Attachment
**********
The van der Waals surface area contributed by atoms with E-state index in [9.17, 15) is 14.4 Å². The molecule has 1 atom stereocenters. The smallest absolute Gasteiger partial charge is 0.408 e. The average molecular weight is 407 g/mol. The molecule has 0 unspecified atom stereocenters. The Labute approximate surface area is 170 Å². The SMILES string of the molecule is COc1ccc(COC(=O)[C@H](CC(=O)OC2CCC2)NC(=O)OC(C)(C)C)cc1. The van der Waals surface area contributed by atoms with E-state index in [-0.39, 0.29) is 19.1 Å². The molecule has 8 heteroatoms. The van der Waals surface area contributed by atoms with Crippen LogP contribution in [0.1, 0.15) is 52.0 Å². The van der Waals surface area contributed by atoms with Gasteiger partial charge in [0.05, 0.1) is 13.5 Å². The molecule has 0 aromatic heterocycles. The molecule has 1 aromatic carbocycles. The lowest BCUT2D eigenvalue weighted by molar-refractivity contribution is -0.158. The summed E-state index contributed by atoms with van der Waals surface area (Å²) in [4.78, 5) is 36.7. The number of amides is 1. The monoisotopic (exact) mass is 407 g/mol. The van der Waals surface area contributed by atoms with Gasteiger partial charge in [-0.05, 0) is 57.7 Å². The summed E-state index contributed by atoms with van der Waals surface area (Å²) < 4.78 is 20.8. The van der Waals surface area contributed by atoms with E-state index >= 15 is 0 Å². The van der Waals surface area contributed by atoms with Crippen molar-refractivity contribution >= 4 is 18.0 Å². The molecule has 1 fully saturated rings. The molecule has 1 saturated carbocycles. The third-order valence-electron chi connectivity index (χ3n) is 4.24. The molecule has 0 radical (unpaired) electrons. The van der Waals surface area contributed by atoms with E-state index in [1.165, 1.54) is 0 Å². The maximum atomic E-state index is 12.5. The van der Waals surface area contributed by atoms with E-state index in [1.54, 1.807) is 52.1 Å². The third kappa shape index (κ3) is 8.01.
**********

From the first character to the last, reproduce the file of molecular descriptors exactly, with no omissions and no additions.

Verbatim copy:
The van der Waals surface area contributed by atoms with E-state index in [9.17, 15) is 14.4 Å². The molecule has 1 atom stereocenters. The smallest absolute Gasteiger partial charge is 0.408 e. The average molecular weight is 407 g/mol. The molecule has 0 unspecified atom stereocenters. The Labute approximate surface area is 170 Å². The SMILES string of the molecule is COc1ccc(COC(=O)[C@H](CC(=O)OC2CCC2)NC(=O)OC(C)(C)C)cc1. The van der Waals surface area contributed by atoms with E-state index in [-0.39, 0.29) is 19.1 Å². The molecule has 8 heteroatoms. The van der Waals surface area contributed by atoms with Crippen LogP contribution in [0.1, 0.15) is 52.0 Å². The van der Waals surface area contributed by atoms with Gasteiger partial charge in [0.05, 0.1) is 13.5 Å². The molecule has 0 aromatic heterocycles. The molecule has 1 aromatic carbocycles. The lowest BCUT2D eigenvalue weighted by molar-refractivity contribution is -0.158. The summed E-state index contributed by atoms with van der Waals surface area (Å²) in [4.78, 5) is 36.7. The number of amides is 1. The monoisotopic (exact) mass is 407 g/mol. The van der Waals surface area contributed by atoms with Gasteiger partial charge in [-0.05, 0) is 57.7 Å². The summed E-state index contributed by atoms with van der Waals surface area (Å²) < 4.78 is 20.8. The van der Waals surface area contributed by atoms with E-state index >= 15 is 0 Å². The van der Waals surface area contributed by atoms with Crippen molar-refractivity contribution >= 4 is 18.0 Å². The molecule has 1 fully saturated rings. The molecule has 1 saturated carbocycles. The third-order valence-electron chi connectivity index (χ3n) is 4.24. The molecule has 0 radical (unpaired) electrons. The van der Waals surface area contributed by atoms with E-state index in [1.165, 1.54) is 0 Å². The maximum atomic E-state index is 12.5. The van der Waals surface area contributed by atoms with E-state index in [1.54, 1.807) is 52.1 Å². The third kappa shape index (κ3) is 8.01.